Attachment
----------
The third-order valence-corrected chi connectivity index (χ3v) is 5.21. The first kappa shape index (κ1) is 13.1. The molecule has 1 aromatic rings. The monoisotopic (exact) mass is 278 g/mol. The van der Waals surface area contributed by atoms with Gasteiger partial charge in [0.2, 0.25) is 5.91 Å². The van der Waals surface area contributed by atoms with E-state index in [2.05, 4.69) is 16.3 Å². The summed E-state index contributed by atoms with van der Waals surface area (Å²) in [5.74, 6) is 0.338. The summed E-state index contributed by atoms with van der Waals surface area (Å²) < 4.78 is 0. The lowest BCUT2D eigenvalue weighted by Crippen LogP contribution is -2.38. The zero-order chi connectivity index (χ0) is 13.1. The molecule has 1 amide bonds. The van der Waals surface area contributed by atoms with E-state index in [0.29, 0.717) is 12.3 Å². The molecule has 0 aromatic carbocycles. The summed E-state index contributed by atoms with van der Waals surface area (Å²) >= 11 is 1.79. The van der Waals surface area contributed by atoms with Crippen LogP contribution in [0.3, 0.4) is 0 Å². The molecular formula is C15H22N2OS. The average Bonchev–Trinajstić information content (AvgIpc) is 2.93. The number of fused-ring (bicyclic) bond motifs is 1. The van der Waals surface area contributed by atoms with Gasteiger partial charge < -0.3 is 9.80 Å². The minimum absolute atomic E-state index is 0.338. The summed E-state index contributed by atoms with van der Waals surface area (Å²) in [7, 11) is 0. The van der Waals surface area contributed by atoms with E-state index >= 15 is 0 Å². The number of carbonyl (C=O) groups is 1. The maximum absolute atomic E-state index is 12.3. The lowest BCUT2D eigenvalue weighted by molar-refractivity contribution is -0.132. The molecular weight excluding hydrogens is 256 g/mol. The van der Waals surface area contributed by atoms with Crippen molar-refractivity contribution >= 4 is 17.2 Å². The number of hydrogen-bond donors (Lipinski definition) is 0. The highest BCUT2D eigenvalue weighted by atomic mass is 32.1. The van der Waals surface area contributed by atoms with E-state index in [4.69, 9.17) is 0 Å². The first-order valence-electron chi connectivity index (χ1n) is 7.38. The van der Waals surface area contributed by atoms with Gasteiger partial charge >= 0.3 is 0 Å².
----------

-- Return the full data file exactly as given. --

The third-order valence-corrected chi connectivity index (χ3v) is 5.21. The first kappa shape index (κ1) is 13.1. The molecule has 1 aromatic rings. The monoisotopic (exact) mass is 278 g/mol. The van der Waals surface area contributed by atoms with Gasteiger partial charge in [0.2, 0.25) is 5.91 Å². The van der Waals surface area contributed by atoms with E-state index in [2.05, 4.69) is 16.3 Å². The summed E-state index contributed by atoms with van der Waals surface area (Å²) in [5.74, 6) is 0.338. The summed E-state index contributed by atoms with van der Waals surface area (Å²) < 4.78 is 0. The lowest BCUT2D eigenvalue weighted by Crippen LogP contribution is -2.38. The zero-order chi connectivity index (χ0) is 13.1. The molecule has 1 amide bonds. The van der Waals surface area contributed by atoms with E-state index in [0.29, 0.717) is 12.3 Å². The molecule has 0 aromatic carbocycles. The summed E-state index contributed by atoms with van der Waals surface area (Å²) >= 11 is 1.79. The van der Waals surface area contributed by atoms with Crippen LogP contribution in [0.3, 0.4) is 0 Å². The molecular formula is C15H22N2OS. The average Bonchev–Trinajstić information content (AvgIpc) is 2.93. The number of fused-ring (bicyclic) bond motifs is 1. The van der Waals surface area contributed by atoms with Gasteiger partial charge < -0.3 is 9.80 Å². The minimum absolute atomic E-state index is 0.338. The summed E-state index contributed by atoms with van der Waals surface area (Å²) in [7, 11) is 0. The van der Waals surface area contributed by atoms with E-state index >= 15 is 0 Å². The number of carbonyl (C=O) groups is 1. The maximum absolute atomic E-state index is 12.3. The lowest BCUT2D eigenvalue weighted by molar-refractivity contribution is -0.132. The molecular weight excluding hydrogens is 256 g/mol. The van der Waals surface area contributed by atoms with Crippen molar-refractivity contribution >= 4 is 17.2 Å². The number of hydrogen-bond donors (Lipinski definition) is 0. The highest BCUT2D eigenvalue weighted by atomic mass is 32.1. The van der Waals surface area contributed by atoms with E-state index in [4.69, 9.17) is 0 Å². The first-order valence-electron chi connectivity index (χ1n) is 7.38. The van der Waals surface area contributed by atoms with Gasteiger partial charge >= 0.3 is 0 Å².